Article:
The community of Dengfeng in central China pushed unsuccessfully to have the ancient martial art of wushu - known as kung fu outside of China - included as a demonstration sport in the 2008 Beijing Olympics. Instead, the International Olympic Committee granted permission for an international wushu competition alongside the games. Sam Beattie has more from Dengfeng, a small town in Henan Province where tens of thousands of students receive wushu training and hope the Olympics will draw more attention to their sport.
The famed Shaolin Temple perches atop a mountain range.
At the foot of the mountain lies the township of Dengfeng. It is famed as the home of the martial art kung fu, known in Chinese as wushu.
The Shaolin Temple Tagou Wushu School is one of half a dozen schools in Dengfeng that teaches wushu.
The teachers here say their school alone has 20,000 students.
On top of normal school classes, students here practice wushu four hours a day, six days a week, even during school holidays. In summer they practice outside on the school field, in winter training continues inside an unheated gymnasium.
The teachers drum into the students: practice makes perfect. Jaio Ruiping is a student at the temple.
He says for example, when he cannot get a move right the coach will ask him to repeat it again and again, until he does not have any energy left to practice, but he still has to keep on practicing.
Historians say Wushu first appeared in China around 2,500 years ago. They say it began as a set of exercises mimicking animal movements, developed to promote good health. Later, it incorporated the teachings of an Indian Buddhist named Damo, who taught the monks of Shaolin exercises based on Indian yoga as a non-violent way of protecting their temple. They say that was the beginning of Shaolin kung fu, a tradition the temple has carried on. The reputation of the monks' prowess at kung fu is now a part of Chinese folklore, and schools have set up in the area to benefit from the reputation of the region.
Boys and girls as young as six years old come to come here from across the country. They are drawn by the reputation of a school that has produced a host of national and world wushu champions. China's national wushu coach once trained here.
The students line up in training formation. Roughly 15 to 20 students in stand in a row, four rows deep. The teacher yells an instruction, and the students burst into a flurry of kicks and punches. The teenagers are lean, taut, and incredibly flexible. They kick so high in the air, their feet arc over their own heads. Over and over they repeat the moves, all of the students maintaining the same speed as their classmates.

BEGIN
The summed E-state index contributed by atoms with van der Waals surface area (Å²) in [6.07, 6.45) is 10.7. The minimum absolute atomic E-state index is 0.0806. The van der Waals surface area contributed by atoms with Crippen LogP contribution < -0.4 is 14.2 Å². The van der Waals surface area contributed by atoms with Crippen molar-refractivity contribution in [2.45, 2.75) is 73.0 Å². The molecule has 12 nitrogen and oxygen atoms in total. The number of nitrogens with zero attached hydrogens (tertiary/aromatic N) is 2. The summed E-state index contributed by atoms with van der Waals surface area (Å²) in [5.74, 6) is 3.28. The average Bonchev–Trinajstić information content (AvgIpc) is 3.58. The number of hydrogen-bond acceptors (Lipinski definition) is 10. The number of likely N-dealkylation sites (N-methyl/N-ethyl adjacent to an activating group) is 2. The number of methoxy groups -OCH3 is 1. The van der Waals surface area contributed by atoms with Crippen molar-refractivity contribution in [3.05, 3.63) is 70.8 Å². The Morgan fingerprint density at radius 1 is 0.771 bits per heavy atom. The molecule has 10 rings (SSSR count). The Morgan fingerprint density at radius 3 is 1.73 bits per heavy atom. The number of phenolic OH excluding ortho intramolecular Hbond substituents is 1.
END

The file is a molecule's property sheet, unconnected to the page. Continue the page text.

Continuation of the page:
Students say dreams of glory get them through the long days of practice.
For students like Ye Fang, wushu is her life. She lives on the school grounds, and shares a room in the dormitory with nine other students.
Except for the classes and wushu, she says, there is nothing else to do. Everyday there is just study and training, nothing else.
China pushed for wushu to be part of the Olympic Games as a demonstration sport. Olympic events such as the triathlon and taekwondo gained acceptance as regular events at the Olympics after appearing at the games as demonstration events.
The International Olympic Committee, however, declined to include the sport in the Beijing games, but has permitted an international wushu event to be held in Beijing at the same time as the Olympics. Chinese state media has jumped on this, saying there will be an Olympic showcase of the sport.
Even though the sport is not yet officially part of the Olympics, coach Cha Huimin says she hopes it one day will be.
The coach says she thinks every Chinese person is really hoping that more people from around the world will learn about wushu, to understand it or to even practice it, to spread the art of it. She calls wushu a treasure of China.
Though wushu athletes will not taste Olympic glory, the sport may still be the key to these students' futures. Many here dream of becoming martial arts stars in film and theater. If that fails they say they will try to join sporting universities to become physical education teachers or sports coaches, while others want to serve their country in the military or police services.